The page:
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Cables and challenges


Slowbee

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Ok, so after the much spoken about 100 miler, I realised if I am to survive in this jungle of mountain biking, I am going to need some skills. No, not those skills, mechanical skills, I mean, I cant be stuck in the desert and not know how to fix something with duct tape, chewing gum and wire.

 

So here is the question.

 

Reading all the bits I can lay my hands on, it seems resonably easy to replace the RD cable on SRAM X9 triggers and X9 RD.

 

But theory and reality are VAAAASTLY different. Just how tricky is it? Is it difficult? No special tools required ?

 

 

Are there any tricks, nuances, problems that I should be aware of before I embark on this journey. Remembering I want to be cycling on the bike this up comming weekend again.

 

 

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I have x0 RD and gripshifters. Just gave it a bash on my own and was very easy. I have no bike mechanical know how at all... Shifting is perfect now.

 

 

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mechanically fitting it to the bike is very straightforward . Setting up the indexing can be quite tricky. Sometimes the manual is a bit vague, and doing it on the stand is simply not an option. I did it on the floor once, but had to use two hands and a foot.. not cool.

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thanks guys - so from an indexing point of view, rather take it to the shop this time?

 

 

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Slowbee i have replaced the cables before myself - had  a bit of trouble to get enough tension on the cable afterwards, so cycled around for a few days without the 3 biggest gears at the back, until someone showed me how to do it properly - maybe take your bike to the shop and let them show you how to do it? I only ever tried this at mike's bikes (asking to see what they do, and explain) and they were very helpful, even made me do some of the stuff myself to feel what it would feel like.

 

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thanks guys - so from an indexing point of view' date=' rather take it to the shop this time?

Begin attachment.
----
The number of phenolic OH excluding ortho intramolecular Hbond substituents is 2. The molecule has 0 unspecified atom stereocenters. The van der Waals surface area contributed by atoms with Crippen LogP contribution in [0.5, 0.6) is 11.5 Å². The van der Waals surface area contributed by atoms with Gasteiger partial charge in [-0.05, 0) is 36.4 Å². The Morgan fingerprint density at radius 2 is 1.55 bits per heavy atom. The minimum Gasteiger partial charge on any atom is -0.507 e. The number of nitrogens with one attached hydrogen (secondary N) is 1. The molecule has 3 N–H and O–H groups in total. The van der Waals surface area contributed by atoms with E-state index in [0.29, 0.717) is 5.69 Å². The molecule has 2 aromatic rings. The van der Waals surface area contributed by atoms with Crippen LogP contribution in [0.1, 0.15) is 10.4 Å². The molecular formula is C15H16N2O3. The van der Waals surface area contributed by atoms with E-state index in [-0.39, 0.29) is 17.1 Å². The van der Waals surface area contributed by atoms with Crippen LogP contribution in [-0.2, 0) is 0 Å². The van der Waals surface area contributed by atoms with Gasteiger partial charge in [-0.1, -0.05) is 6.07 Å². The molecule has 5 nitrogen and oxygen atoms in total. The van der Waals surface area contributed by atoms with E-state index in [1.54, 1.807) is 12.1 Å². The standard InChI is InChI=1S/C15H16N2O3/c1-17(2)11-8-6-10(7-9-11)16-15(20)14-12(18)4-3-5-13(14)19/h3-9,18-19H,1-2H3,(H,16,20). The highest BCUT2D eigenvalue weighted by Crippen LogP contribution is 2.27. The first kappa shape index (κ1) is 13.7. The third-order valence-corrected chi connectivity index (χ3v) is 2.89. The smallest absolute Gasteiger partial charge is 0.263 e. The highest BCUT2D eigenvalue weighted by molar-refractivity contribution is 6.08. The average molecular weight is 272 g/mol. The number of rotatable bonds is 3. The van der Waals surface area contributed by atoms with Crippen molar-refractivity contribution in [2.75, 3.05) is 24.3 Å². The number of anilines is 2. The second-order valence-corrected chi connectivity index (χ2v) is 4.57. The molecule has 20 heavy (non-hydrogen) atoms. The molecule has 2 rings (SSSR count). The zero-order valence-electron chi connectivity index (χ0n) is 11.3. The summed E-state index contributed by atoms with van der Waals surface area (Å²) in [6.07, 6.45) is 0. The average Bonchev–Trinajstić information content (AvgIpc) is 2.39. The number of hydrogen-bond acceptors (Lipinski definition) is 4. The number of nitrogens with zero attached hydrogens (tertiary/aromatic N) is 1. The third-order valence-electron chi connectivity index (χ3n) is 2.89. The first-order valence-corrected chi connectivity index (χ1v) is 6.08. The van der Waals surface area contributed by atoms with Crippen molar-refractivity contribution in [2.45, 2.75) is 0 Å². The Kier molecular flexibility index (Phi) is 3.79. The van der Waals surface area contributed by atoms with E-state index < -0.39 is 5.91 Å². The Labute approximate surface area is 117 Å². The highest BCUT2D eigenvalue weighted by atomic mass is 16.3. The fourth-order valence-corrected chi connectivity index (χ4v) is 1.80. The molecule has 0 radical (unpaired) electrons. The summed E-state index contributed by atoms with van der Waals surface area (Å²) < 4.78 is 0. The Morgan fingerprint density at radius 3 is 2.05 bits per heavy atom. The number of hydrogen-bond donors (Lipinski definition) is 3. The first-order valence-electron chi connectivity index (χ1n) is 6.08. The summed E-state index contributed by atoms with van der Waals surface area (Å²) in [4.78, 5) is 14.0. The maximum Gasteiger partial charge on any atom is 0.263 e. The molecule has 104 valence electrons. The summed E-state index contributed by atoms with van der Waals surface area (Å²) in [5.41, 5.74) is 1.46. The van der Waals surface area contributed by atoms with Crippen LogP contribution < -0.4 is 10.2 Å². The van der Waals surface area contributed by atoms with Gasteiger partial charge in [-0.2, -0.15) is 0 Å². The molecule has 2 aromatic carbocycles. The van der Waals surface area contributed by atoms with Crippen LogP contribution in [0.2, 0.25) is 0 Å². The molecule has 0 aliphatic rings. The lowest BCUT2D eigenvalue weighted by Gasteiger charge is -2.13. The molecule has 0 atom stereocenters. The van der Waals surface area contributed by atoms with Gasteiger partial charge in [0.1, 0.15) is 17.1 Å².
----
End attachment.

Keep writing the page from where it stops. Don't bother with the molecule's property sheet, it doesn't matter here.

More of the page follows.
[/quote']

 

No, knowing how to adjust indexing is even more important than to replace cables. This is really easy - but only if you experiment enough. It will become second nature and (like with sram were the adjustment barrel is on the trigger) you will be able to do it while riding.

 

I would suggest to start with a perfectly working indexed gear. Then adjust the barrel up or down (from riding position) and take note of the effect, remember to count the clicks in order to return to previous setting. A quarter turn (usually one click) can be critical - so work in increments. Once you learn the basics, try to understand the mechanical effect: turning clockwise slackens the cable (lengthen the cable in relation to the housing) and vice versa. Depending on the deraileur (high-normal/low-normal) turning in a specific direction has an oposite effect. Do all this via trail and error and you?ll be good to go.

 

To replace cables - first get proper tools then work with someone who have done it before. or attend JB?s workshop alternatively.

 

Bicycle maintenance is all about confidence and persistence.

 

 
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Slowbee i have replaced the cables before myself - had  a bit of trouble to get enough tension on the cable afterwards' date=' so cycled around for a few days without the 3 biggest gears at the back, until someone showed me how to do it properly - maybe take your bike to the shop and let them show you how to do it? I only ever tried this at mike's bikes (asking to see what they do, and explain) and they were very helpful, even made me do some of the stuff myself to feel what it would feel like.

 

[/quote']

 

cat-i, thats part of my frustration, the bike shop wants to charge me an extra R300 to watch them do the cables and have me ask questions.

 

I dont mind paying, because with me asking questions it will take longer than normal and they are passing on expert knowledge knowing that I might not come back - but R300 bucks is a bit much